Prompted by Adam Grant’s tweet on finding your professional soulmate, I took a moment to think about how the same Venn diagram-style presentation could be used to visualize other relationships.
I decided to do the same exercise by creating the romantic partnership version, with my conclusions drawn from empirical knowledge and personal experiences, as well as second-hand information from observations and testimonies of the people around me.
This is under the presumption that both parties are decent people, excludes issues of not having shared interests or emotional connection, since those can be developed depending on how much effort each party is willing to . It also seems fairly likely that both parties actually got to know each other from mutual friends, mutual experiences or mutual hobbies.
The four quadrants that I ended up choosing individually seem like necessary conditions that are either exclusively satisfied or not satisfied. Unless major events or changes occur, someone attachment style, conflict resolution method, as well as physical attraction and level of respect for one and another don’t seem to be elements that would vary, which is why they seemed like good traits to evaluate that would make or break a relationship.
In reference to Attachment theory from John Bowlby, most people can be bucketed into one of the following four major attachment patterns:
which can be graphed in two axis: anxiety level, and avoidance level.
Obviously, it seems like one with high levels of anxiety should be paired with someone secure, but the nuances of the lesser straightforward pairings aren’t exactly red flags either.
conflict resolution style
In management, there are five major response styles to conflicts, according to the Thomas-Kilmann Conflict Mode Instrument (TKI):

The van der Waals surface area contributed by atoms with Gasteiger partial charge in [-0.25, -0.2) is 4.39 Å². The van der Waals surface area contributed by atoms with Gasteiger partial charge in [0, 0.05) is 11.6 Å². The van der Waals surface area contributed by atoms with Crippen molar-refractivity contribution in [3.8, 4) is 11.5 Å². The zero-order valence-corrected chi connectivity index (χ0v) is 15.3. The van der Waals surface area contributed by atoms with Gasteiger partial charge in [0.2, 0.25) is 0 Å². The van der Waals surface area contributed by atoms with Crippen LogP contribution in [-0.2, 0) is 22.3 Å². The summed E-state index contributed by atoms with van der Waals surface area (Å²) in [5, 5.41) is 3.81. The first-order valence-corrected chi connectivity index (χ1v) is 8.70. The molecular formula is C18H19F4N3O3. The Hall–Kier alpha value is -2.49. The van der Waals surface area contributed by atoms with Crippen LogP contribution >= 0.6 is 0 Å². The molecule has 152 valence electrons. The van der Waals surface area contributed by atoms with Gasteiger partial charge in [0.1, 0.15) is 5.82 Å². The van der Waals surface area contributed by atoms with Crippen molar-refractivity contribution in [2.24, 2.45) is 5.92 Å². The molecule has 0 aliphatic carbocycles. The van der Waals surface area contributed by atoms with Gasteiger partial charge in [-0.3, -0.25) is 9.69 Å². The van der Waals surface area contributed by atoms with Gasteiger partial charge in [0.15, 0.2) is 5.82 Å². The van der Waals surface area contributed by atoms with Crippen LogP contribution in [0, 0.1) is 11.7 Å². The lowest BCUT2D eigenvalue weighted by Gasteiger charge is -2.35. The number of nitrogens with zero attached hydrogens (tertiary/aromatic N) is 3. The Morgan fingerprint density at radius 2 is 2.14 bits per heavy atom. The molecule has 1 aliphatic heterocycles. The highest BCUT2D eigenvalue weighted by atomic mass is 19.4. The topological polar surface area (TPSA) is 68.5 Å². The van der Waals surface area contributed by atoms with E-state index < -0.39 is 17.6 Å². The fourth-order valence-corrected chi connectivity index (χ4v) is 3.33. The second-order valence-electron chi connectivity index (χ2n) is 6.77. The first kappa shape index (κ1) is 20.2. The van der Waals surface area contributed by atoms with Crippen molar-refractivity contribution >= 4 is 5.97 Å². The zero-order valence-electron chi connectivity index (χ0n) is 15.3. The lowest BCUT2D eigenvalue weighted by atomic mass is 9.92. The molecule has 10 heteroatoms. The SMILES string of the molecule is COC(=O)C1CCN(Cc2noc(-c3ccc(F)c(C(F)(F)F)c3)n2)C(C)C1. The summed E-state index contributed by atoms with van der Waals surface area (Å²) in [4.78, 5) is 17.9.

I’ve recently had a few personal conflicts with friends, with resulted in some friction due to my avoidant nature.
With my previous relationship experience with someone of more avoidant nature, small issues were left unresolved until they exploded in your face later on. Eventually, due to lack of resolution, it turned into an accommodating-competing dynamic, leading to a breakdown in communication.
Then, more recently, conflicts within my friend group caused by difficult communication through online mediums, which led to misunderstandings and a lack of accountability, was between a collaborating individual and an avoidant one. Collaborating evolved into accommodating, which further worsened avoidance. In retrospect, it all worked out with enough efforts from both parts, but a mismatch in conflict resolution styles definitely made things more difficult.
Conflict resolution styles also closely ties into personality types and one’s nature. Perhaps similar parallels can be drawn with one’s reaction to stress:
physical & sexual attraction
Seems to be a necessary condition to avoid dead-bedroom situations.
Self-explanatory? Addendum to respect yourself first to become someone respectable; external validation isn’t sustainable.
meta : presentation of information
I’m aware that circles actually can’t illustrate all possible combinations of the four categories, but I personally chose circles since they’re more easier to understand at a glance.
I’m missing “mutual respect + matching attachment styles”, as well as “physical/sexual attraction + matching conflict resolution styles”. The former would likely fall under the “just friends” category.
As for the latter, it seemed like an odd combination of “we’re able to resolve conflicts, but unable to respect each other”? Curiously, the most difficult category that I ended up filling out last was the “physical/sexual attraction + matching attachment styles + matching conflict resolution styles - mutual respect” category. It seemed pretty incredulous to me that you can resolve conflicts appropriately, but not respect your partner.
meta : concluding thoughts
At the end of the day, this is simply extracting experiences into some hypothesis. But the heart is fickle and will probably scrap this Venn diagram :p
1 Baldwin, M.W.; Fehr, B. (1995). “On the Instability of Attachment Style Ratings”. Personal Relationships. 2 (3): 247–261. doi:10.1111/j.1475-6811.1995.tb00090.x. ↩
2 Waters, E.; Merrick, S.; Treboux, D.; Crowell, J.; Albersheim, L. (2000). “Attachment security in infancy and early adulthood: A twenty-year longitudinal study”. Child Development. 71 (3): 684–689. CiteSeerX 10.1.1.541.384. doi:10.1111/1467-8624.00176. PMID 10953934. ↩